By Susan A. Stephens, John J. Winkler
The fresh discovery of fragments from such novels as Iolaos, Phoinikika, Sesonchosis, and Metiochos and Parthenope has dramatically elevated the library catalogue of historical novels, calling for a clean survey of the sector. during this quantity Susan Stephens and John Winkler have reedited the entire identifiable novel fragments, together with the epitomes of Iamblichos' Babyloniaka and Antonius Diogenes' Incredible issues past Thule. meant for students in addition to nonspecialists, this paintings presents new versions of the texts, complete translations each time attainable, and introductions that situate each one textual content in the box of old fiction and that current appropriate historical past fabric, literary parallels, and attainable strains of interpretation.
Collective analyzing of the fragments exposes the inadequacy of many at present held assumptions in regards to the historic novel, between those, for instance, the paradigm for a linear, more and more advanced narrative improvement, the proposal of the "ideal romantic" novel because the familiar norm, and the character of the novel's readership and cultural milieu. as soon as perceived as a past due and insignificant improvement, the unconventional emerges as a imperative and revealing cultural phenomenon of the Greco-Roman international after Alexander.
Originally released in 1995.
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Extra resources for Ancient Greek Novels: The Fragments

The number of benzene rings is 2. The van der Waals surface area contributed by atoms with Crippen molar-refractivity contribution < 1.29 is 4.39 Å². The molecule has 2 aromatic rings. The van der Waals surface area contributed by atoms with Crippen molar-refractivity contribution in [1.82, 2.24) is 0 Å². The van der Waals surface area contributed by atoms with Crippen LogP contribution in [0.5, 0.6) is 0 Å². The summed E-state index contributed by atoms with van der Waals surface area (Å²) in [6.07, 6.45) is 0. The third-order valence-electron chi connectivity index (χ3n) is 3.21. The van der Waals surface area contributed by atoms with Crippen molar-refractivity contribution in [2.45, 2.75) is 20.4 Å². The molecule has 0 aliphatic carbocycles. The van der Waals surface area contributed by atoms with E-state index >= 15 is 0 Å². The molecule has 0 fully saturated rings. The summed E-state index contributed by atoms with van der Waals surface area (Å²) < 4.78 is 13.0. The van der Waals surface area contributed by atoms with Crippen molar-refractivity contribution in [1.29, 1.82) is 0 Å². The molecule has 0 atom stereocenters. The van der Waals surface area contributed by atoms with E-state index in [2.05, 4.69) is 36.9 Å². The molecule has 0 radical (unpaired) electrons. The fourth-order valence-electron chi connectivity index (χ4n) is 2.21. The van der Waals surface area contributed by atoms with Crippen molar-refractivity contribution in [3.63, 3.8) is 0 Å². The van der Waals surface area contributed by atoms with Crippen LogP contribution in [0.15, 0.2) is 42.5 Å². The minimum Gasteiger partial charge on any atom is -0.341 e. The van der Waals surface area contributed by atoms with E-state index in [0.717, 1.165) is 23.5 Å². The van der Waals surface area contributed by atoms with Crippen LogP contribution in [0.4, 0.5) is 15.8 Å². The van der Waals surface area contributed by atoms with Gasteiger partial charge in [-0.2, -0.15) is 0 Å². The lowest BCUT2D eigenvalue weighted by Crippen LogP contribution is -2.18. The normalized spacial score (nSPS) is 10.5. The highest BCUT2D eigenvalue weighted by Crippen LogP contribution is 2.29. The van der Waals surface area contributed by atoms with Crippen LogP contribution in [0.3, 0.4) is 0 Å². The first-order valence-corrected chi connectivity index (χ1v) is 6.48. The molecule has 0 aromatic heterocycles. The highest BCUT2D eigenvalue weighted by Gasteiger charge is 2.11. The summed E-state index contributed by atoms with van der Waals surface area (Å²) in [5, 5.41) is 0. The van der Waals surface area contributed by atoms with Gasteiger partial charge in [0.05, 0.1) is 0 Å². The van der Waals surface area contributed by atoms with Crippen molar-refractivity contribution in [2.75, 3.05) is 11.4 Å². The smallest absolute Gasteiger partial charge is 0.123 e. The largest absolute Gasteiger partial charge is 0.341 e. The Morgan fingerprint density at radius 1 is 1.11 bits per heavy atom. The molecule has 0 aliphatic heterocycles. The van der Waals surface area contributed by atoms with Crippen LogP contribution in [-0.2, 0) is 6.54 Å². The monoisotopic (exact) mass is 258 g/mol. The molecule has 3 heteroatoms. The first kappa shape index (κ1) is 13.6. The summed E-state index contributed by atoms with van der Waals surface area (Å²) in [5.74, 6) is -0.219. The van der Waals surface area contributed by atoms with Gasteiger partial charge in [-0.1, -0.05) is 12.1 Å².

Surely [you are] not finding fault with my son? [For] he has done nothing 16 forward; he has not in insolence returned to us from his victories and triumphs. He has not [forced himself drunkenly] on you as a proud warrior. 20 I don't suppose you [would have been] silent if this had happened. [But] the observance of custom is slow for [those who are ripe] for marriage. " She smiled and embraced her with warm affection. I: 2. , Zimm. 2-3. , Lav. 3. ) Wil. 3-4. , Weil, Zimm. 4-5. Levi, Wil. 5. pap.
In either case, the title could refer to Ninos's wife or to another woman, but in the novelists, at least, the voca tive gunai is normally used to refer to a woman other than one's own wife. From Diodoros (Ktesias) there is ample testimony of Semiramis's par ticipation in military affairs—indeed, quite apart from the presence of Ninos—but the character of the young girl with whom Ninos is in love in this novel seems scarcely suited to such hardy activity. Further, there are two mosaics plausibly linked to this novel, one from Alexandretta, the other from Daphne, which portray Ninos contemplating a small portrait of a woman who must be his beloved, whether or not they are married.
Hagg wonders about the maiden: "Servant or temptress? " (Hagg 1983:19, fig. 4). 17), is that this mosaic depicts Ninos's wife approaching him as a servant when he thinks her dead or far away. Such a scene of unexpected reunion would certainly be memorable enough to stand for the entire novel, as it does in the two mosaics. 1-20), that 1 FGrHist 688. There is no trace of a version of this story in Greek earlier than Ktesias, nor mention of Ninos as a national hero in cuneiform tablets. 1). 10), that historical tradition obviously provided at least a nominal basis for our narrative.
Ancient Greek Novels: The Fragments by Susan A. Stephens, John J. Winkler